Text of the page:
Outer extremities: Indeed one of the most important elements to really lock in your precious body heat is protecting your head, hands and feet. I’ve searched and suffered high and low for a pair of riding boots that were appropriate for winter. (No – like really actually suffered frost bite…so take my word.) Riding in Sorrels isn't safe, neither are Ugg boots or anything extra chunky or clunky. Leather treated boots just don’t do the job for me either. Behold #7. They are sleek, flexible, rubber, neoprene, suede, Thinsulated, stylish, and warm glory. These won't get wet. ( And if you don’t get wet, you won’t get cold, and if you don’t get cold you won’t beat your horse, and if you don’t beat your horse you won’t end up on BarnMice.com Don’t get caught being bashed on barnmice.com, keep your feet dry.) These boots will do the trick and they aren’t that expensive across the board of other winter boots. For your hands #8 glove categoryis actually the only category I haven’t found a holy grail product in. I am in SEARCH of relatively thin, water proof, durable gloves….(crickets chirping). And lastly is something I won’t leave the house without. My vast collection of warm, knitted head bands like #9 keeps my ears and head safe from the wind. For the most part I won’t wear a hat because my pony tail likes to fly free, but my ears get exceptionally cold so a head warmer or head band usually does the trick.
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‘Extraccesories’: A word for someone high maintenance like me. You guys might be different but I know my purse, truck and winter stash is filled with an assortment of extra accessories #1-#6. I must protect my lips from the dry air, I could not survive without some form of lip balm. #1 is my favorite because they are moisturizing, pretty and cheap. #2seems a bit silly to have ear buds listed but when the freezing wind is yelling about how much it hates your existence, it helps to drown out the sorrow with a little dubstep. Socks are kind of important for trudging across the icy tundra. Mid weight socks like #3 are a good answer for pairing with the Ariat boots listed above. Something too thick inhibits your toes from wiggling, and something too thin won’t keep the cold air away from your precious tootsies. Good socks and boots are truly worth spending the money on. Next is a water bottle. It isn’t a popular winter wear choice, but #4 is completely 100% necessary accessory. In the winter we tend to drink less because it is cold out – I would highly encourage you to not be among the 90% of dehydrated Americans. Water = Life. Same for your horse. Moving on to another high maintenance item is #5. Some type of sun protection is important if you are hanging around UV reflecting snow all day. I like to wear ski goggles not only to look like a stunner, but to keep my big eye balls from tearing up,mascara from running and freezing on my cheeks. Wind burn is a real thing people. To round out our winter wear adventure is #6. A must. In bulk. Nuff said. Shove em’ wear it hurts, there are plenty of brands and options to keep you a little bit toastier for hours. *tip: you can warm your horse's bit with these in a jiff!*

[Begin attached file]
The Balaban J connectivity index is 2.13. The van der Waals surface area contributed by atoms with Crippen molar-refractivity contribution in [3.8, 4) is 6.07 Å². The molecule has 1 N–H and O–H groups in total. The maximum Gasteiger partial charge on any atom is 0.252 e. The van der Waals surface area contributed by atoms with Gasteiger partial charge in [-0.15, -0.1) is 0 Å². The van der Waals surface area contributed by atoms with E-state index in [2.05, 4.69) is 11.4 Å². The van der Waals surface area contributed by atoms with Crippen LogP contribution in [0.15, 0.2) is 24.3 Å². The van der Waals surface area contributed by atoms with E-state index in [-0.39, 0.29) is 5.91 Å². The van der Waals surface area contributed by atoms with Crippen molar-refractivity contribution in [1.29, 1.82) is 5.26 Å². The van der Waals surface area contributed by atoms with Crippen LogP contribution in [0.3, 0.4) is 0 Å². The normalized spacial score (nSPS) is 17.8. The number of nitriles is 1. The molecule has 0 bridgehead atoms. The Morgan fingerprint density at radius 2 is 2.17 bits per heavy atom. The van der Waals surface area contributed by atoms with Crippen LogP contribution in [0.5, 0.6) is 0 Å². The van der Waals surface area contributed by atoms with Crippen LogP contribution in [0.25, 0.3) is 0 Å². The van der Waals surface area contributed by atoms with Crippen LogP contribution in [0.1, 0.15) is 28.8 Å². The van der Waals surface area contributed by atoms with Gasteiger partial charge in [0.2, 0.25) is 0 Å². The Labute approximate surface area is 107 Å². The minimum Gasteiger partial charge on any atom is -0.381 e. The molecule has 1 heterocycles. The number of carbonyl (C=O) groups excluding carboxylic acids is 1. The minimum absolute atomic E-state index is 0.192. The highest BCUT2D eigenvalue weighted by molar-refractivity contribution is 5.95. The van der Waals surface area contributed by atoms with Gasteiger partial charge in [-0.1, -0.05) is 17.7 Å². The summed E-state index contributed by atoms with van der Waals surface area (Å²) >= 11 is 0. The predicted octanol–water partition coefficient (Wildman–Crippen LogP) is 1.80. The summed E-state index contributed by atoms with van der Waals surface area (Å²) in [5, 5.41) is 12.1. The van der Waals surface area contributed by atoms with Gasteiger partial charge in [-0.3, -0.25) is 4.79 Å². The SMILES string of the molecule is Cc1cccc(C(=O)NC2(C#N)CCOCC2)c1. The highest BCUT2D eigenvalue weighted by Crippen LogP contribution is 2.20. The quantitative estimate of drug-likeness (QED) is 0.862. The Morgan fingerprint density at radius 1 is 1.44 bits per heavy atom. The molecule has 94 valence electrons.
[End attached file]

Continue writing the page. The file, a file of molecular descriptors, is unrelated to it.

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I am passionate about this subject because I’m passionate about horses as my career. Every day you skip having your butt in the saddle is a day you won’t ride as well. Sub zero temperatures aren’t exactly appropriate to exercise in but maintaining care and contact with my equine partners is very important. So from feeding in a blizzard - to riding in the fresh powder I hope you will take these suggestions and be comfortable, warm and tough!